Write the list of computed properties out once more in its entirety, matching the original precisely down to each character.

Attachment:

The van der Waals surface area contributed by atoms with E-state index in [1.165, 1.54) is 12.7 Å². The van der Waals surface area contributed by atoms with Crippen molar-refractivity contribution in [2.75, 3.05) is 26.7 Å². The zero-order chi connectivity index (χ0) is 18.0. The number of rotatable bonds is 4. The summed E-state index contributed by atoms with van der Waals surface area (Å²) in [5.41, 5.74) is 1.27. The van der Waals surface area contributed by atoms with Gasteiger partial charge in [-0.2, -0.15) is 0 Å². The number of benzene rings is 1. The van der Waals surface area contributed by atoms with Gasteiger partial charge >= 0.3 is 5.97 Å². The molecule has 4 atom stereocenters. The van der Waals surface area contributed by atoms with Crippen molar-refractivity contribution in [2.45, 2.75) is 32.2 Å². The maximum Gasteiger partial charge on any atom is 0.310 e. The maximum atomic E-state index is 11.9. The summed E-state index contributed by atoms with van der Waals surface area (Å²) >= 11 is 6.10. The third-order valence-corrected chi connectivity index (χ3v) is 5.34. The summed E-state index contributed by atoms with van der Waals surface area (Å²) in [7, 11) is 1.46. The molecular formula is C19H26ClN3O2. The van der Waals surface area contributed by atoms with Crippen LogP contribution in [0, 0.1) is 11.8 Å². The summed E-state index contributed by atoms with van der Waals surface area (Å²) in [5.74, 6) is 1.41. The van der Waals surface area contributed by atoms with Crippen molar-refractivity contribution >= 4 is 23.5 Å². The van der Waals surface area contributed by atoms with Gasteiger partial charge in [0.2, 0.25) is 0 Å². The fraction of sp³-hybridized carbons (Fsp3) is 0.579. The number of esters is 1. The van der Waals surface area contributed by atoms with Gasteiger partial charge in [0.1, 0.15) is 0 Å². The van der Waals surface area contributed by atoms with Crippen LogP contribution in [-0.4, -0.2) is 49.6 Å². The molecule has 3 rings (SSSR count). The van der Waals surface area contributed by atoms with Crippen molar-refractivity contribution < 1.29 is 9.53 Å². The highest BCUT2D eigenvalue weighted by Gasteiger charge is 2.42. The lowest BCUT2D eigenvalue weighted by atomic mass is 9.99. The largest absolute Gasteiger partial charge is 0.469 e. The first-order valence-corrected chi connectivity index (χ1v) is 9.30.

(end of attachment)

The van der Waals surface area contributed by atoms with E-state index in [1.165, 1.54) is 12.7 Å². The van der Waals surface area contributed by atoms with Crippen molar-refractivity contribution in [2.75, 3.05) is 26.7 Å². The zero-order chi connectivity index (χ0) is 18.0. The number of rotatable bonds is 4. The summed E-state index contributed by atoms with van der Waals surface area (Å²) in [5.41, 5.74) is 1.27. The van der Waals surface area contributed by atoms with Gasteiger partial charge in [-0.2, -0.15) is 0 Å². The number of benzene rings is 1. The van der Waals surface area contributed by atoms with Gasteiger partial charge >= 0.3 is 5.97 Å². The molecule has 4 atom stereocenters. The van der Waals surface area contributed by atoms with Crippen molar-refractivity contribution in [2.45, 2.75) is 32.2 Å². The maximum Gasteiger partial charge on any atom is 0.310 e. The maximum atomic E-state index is 11.9. The summed E-state index contributed by atoms with van der Waals surface area (Å²) >= 11 is 6.10. The third-order valence-corrected chi connectivity index (χ3v) is 5.34. The summed E-state index contributed by atoms with van der Waals surface area (Å²) in [7, 11) is 1.46. The molecular formula is C19H26ClN3O2. The van der Waals surface area contributed by atoms with Crippen LogP contribution in [0, 0.1) is 11.8 Å². The summed E-state index contributed by atoms with van der Waals surface area (Å²) in [5.74, 6) is 1.41. The van der Waals surface area contributed by atoms with Crippen molar-refractivity contribution >= 4 is 23.5 Å². The van der Waals surface area contributed by atoms with Gasteiger partial charge in [0.2, 0.25) is 0 Å². The fraction of sp³-hybridized carbons (Fsp3) is 0.579. The number of esters is 1. The van der Waals surface area contributed by atoms with Gasteiger partial charge in [0.1, 0.15) is 0 Å². The van der Waals surface area contributed by atoms with Crippen LogP contribution in [-0.4, -0.2) is 49.6 Å². The molecule has 3 rings (SSSR count). The van der Waals surface area contributed by atoms with Crippen molar-refractivity contribution < 1.29 is 9.53 Å². The highest BCUT2D eigenvalue weighted by Gasteiger charge is 2.42. The lowest BCUT2D eigenvalue weighted by atomic mass is 9.99. The largest absolute Gasteiger partial charge is 0.469 e. The first-order valence-corrected chi connectivity index (χ1v) is 9.30.